Inactivity, exercise training and detraining, and plasma lipoproteins. STRRIDE: a randomized, controlled study of exercise intensity and amount.
Exercise has beneficial effects on lipoproteins. Little is known about how long the effects persist with detraining or whether the duration of benefit is effected by training intensity or amount. Sedentary, overweight subjects (n = 240) were randomized to 6-mo control or one of three exercise groups: 1) high-amount/vigorous-intensity exercise; 2) low-amount/vigorous-intensity exercise; or 3) low-amount/moderate-intensity exercise. Training consisted of a gradual increase in amount of exercise followed by 6 mo of exercise at the prescribed level. Exercise included treadmill, elliptical trainer, and stationary bicycle. The number of minutes necessary to expend the prescribed kilocalories per week (14 kcal x kg body wt(-1) x wk(-1) for both low-amount groups; 23 kcal x kg body wt(-1) x wk(-1) for high-amount group) was calculated for each subject. Average adherence was 83-92% for the three groups; minutes per week were 207, 125, and 203 and sessions per week were 3.6, 2.9, and 3.5 for high-amount/vigorous-intensity, low-amount/vigorous intensity, and low-amount/moderate-intensity groups, respectively. Plasma was obtained at baseline, 24 h, 5 days, and 15 days after exercise cessation. Continued inactivity resulted in significant increases in low-density lipoprotein (LDL) particle number, small dense LDL, and LDL-cholesterol. A modest amount of exercise training prevented this deterioration. Moderate-intensity but not vigorous-intensity exercise resulted in a sustained reduction in very-low-density lipoprotein (VLDL)-triglycerides over 15 days of detraining (P < 0.05). The high-amount group had significant improvements in high-density lipoprotein (HDL)-cholesterol, HDL particle size, and large HDL levels that were sustained for 15 days after exercise stopped. In conclusion, physical inactivity has profound negative effects on lipoprotein metabolism. Modest exercise prevented this. Moderate-intensity but not vigorous-intensity exercise resulted in sustained VLDL-triglyceride lowering. Thirty minutes per day of vigorous exercise, like jogging, has sustained beneficial effects on HDL metabolism.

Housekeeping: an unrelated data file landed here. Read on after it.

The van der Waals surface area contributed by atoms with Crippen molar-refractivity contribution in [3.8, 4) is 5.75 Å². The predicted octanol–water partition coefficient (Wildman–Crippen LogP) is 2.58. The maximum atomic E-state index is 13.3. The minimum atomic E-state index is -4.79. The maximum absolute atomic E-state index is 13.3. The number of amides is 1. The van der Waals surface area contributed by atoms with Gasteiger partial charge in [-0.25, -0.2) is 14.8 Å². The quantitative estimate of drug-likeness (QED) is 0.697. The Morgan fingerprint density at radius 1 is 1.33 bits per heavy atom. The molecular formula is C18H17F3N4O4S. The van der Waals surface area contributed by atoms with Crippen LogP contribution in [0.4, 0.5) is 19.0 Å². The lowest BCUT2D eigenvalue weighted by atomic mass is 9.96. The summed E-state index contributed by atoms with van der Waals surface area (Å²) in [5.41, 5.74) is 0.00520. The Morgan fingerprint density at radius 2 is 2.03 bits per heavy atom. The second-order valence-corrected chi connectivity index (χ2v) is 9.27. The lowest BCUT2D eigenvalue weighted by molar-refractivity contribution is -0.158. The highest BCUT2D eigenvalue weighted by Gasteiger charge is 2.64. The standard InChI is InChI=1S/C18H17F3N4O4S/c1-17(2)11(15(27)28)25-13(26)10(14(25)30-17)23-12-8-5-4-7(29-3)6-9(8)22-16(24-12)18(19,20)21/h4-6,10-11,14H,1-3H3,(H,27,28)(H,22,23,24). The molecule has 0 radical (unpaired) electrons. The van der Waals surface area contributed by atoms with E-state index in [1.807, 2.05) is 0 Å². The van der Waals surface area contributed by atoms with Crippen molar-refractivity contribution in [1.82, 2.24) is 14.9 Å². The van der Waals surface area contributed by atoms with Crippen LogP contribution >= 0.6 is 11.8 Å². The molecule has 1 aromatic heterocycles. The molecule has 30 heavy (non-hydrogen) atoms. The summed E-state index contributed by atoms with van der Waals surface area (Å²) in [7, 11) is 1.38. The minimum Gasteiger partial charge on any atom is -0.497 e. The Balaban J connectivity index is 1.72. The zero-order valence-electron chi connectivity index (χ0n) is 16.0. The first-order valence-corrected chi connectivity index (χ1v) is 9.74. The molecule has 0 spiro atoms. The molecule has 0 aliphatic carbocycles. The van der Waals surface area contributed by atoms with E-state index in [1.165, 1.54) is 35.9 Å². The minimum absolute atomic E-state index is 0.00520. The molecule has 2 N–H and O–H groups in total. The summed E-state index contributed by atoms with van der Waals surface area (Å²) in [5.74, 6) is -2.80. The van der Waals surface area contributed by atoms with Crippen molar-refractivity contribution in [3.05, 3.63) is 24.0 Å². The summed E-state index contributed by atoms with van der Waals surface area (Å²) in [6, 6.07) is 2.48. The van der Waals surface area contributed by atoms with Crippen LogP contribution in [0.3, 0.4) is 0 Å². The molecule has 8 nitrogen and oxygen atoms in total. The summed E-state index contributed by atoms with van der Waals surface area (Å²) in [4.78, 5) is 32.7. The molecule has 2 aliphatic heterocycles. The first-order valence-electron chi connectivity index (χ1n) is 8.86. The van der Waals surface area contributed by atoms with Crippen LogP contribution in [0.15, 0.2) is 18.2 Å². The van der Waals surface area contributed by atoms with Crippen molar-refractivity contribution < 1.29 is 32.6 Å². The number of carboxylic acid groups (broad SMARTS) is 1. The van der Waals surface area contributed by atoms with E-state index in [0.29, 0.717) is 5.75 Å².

Slentz, CA; Houmard, JA; Johnson, JL; Bateman, LA; Tanner, CJ; McCartney, JS; Duscha, BD; Kraus, WE
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